Lebanon is a destination for Asian and African women trafficked for the purpose of domestic servitude, and for women from Easter Europe for commercial sexual exploitation. There are estimated 200,000 migrant domestic workers in Lebanon and until 2012, Lebanon was the top country of destination for female migrant workers from Nepal. Women who travel to Lebanon legally to work as household servants often find themselves in conditions of forced labour through the withholding of passports, non-payment of wages, restrictions on movement, threat and physical of sexual assault.
Savitra was having family problems in Nepal when she decided to go to an agency who acquired her work in Nepal. Upon arrival she went to work as a domestic worker for two different employers, however found it difficult to learn the tasks required of her and was sent back to the agency in Lebanon. Rather than being allowed to return home, Savitra was told she would have to struggle in Lebanon for one or two years to pay back the debt incurred from her travel. While she was eventually placed with a nicer employer who provided her with food, accommodation and clothes, she was still unable to leave her employer’s house
I have been to Lebanon. I stayed for four years and one month there. I returned to Nepal just 22 days ago. My agents were husband and wife. The wife is a close relative of mine. I had to wait for my visa in Delhi. I waited for two months. We flew from Delhi and went to Dubai. Then we went to Lebanon from there. It was Ramadan so my employer could not come to the airport. A person from the agent’s office came to pick me up and he dropped me off at my employer’s home. I stayed at that house for 6 days and it was not nice. Maybe because I am illiterate, I didn’t know how to work properly. It is very different from how we work in Nepal. I could not operate any equipment. There were different kinds of dishes made of class. The toilet was totally different. Everything was totally different so it became difficult for me.
They told me to go to the agent’s office. I said yes. I had to do whatever they told me. Then I went to work at another house. There I didn’t like it much. IT was very difficult to work there. The employer was not nice. Food and accommodation was also not good. It became difficult and I didn’t like it. Then I called my agent in Nepal from the agent’s office in Lebanon to tell him that I was not happy and wanted to return home. He told me not to do that and said that he would lose his investment. He told me that I also spent money to go to Lebanon and that I should struggle there for one or two years. He said he would discuss it at his office and will look for a new house and a nicer employer. Later it was okay.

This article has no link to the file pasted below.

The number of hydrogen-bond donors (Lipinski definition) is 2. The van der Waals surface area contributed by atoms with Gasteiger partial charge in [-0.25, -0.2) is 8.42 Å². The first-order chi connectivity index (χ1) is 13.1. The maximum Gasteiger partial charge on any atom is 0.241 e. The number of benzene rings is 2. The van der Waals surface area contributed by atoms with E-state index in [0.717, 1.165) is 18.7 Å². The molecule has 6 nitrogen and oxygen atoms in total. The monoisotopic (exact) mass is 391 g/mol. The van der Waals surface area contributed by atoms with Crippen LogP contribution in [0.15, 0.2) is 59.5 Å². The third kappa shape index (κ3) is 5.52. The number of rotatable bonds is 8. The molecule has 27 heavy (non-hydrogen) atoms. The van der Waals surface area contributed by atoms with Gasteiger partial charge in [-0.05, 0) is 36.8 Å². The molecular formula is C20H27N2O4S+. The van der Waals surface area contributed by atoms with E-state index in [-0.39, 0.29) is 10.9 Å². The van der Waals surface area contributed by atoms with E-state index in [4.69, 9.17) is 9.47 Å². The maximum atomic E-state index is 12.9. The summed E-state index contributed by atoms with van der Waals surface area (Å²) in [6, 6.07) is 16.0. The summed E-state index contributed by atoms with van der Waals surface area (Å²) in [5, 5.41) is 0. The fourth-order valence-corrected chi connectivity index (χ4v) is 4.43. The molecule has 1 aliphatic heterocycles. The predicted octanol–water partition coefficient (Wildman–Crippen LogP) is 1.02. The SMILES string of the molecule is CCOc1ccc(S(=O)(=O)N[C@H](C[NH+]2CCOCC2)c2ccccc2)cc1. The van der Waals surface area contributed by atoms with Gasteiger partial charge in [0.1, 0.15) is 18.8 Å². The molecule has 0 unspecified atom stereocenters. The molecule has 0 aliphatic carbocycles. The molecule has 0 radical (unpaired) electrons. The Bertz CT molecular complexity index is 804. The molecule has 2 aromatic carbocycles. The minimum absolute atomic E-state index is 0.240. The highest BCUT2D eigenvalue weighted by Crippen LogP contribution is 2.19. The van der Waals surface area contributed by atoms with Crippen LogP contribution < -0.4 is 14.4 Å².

I stayed at the agent’s office for about 15 days to learn the work. They treated me well and also taught the work. My new employer came and sent me to check my blood. Then he took me. It was good that I went with him. Salary was also good. They gave me 150 dollars and provided good food as well. They provided with decent clothes. Food, accommodation and clothes were nice. When I was sick they provided with medicine as well. Everything was good. For the work they instructed me well. I didn’t feel it was difficult. I had to clean the house, make things ready and help cook food. I did the work I knew and I got support from them for other work which I didn’t know. I had to wash dishes, wash the clothes and iron them. The difficult part was that I was not allowed to go out. I could not call my parents regularly. They would ask me to wait for three or four days before I could call them. I could not meet my friends and hang around. I could go to a store in the neighbourhood but not far. They used to tell me that I would be in trouble if I went far. They told me they would bring everything I needed. I though that was okay, I didn’t go there for pleasure, I went there because I had family problems. I told them that I would stay in the house. They bought everything and I didn’t bother to go out.
I started learning my work but as I didn’t know their language it made it difficult. I only knew a few English words. I used to ask them what the English translation was and they would tell me. Even the kids spoke in English and I would ask them for the English word for things. Later, I wrote the words in Nepali and checked with them. When I didn’t know, I would show them the things and they would tell me the names. My employer was nice. She would teach me how to do things. She would give clear instructions and that made things easier.
When I was due to go back to Nepal, my employer organised everything. I could eat on the plane. I arrived home safely.
First of all, you need to learn the language. You should learn all skills required for household work. You should not be angry with them but ask them politely. You should ask them if you are confused. If you don’t lose your tempter and learn the work faster it will be easy. Some people escape from their jobs. It will be difficult if you escape. If they catch you then they don’t treat you very well. You will be taken to the police and they will beat you. They will take away your things including your passport. My sisters, you should not do that. Because you are there to solve your problem, you should always think about your problem. You have to be ready to face any situation.
As told to Anti-Slavery International